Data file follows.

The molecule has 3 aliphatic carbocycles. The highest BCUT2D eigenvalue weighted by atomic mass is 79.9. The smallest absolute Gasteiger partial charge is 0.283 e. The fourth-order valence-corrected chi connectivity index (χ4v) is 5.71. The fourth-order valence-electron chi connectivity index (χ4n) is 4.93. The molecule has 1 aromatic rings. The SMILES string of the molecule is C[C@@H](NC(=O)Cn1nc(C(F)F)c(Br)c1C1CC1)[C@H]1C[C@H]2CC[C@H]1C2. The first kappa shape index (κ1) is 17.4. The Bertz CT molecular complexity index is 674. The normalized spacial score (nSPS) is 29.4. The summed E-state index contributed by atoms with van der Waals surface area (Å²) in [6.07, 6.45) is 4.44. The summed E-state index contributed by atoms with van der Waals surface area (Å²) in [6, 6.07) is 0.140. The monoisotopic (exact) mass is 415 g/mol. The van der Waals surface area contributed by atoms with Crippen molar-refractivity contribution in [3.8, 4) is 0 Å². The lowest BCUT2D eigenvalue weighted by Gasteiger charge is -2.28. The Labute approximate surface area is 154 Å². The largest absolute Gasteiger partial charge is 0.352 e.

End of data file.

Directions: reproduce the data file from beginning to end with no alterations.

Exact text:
The molecule has 3 aliphatic carbocycles. The highest BCUT2D eigenvalue weighted by atomic mass is 79.9. The smallest absolute Gasteiger partial charge is 0.283 e. The fourth-order valence-corrected chi connectivity index (χ4v) is 5.71. The fourth-order valence-electron chi connectivity index (χ4n) is 4.93. The molecule has 1 aromatic rings. The SMILES string of the molecule is C[C@@H](NC(=O)Cn1nc(C(F)F)c(Br)c1C1CC1)[C@H]1C[C@H]2CC[C@H]1C2. The first kappa shape index (κ1) is 17.4. The Bertz CT molecular complexity index is 674. The normalized spacial score (nSPS) is 29.4. The summed E-state index contributed by atoms with van der Waals surface area (Å²) in [6.07, 6.45) is 4.44. The summed E-state index contributed by atoms with van der Waals surface area (Å²) in [6, 6.07) is 0.140. The monoisotopic (exact) mass is 415 g/mol. The van der Waals surface area contributed by atoms with Crippen molar-refractivity contribution in [3.8, 4) is 0 Å². The lowest BCUT2D eigenvalue weighted by Gasteiger charge is -2.28. The Labute approximate surface area is 154 Å². The largest absolute Gasteiger partial charge is 0.352 e.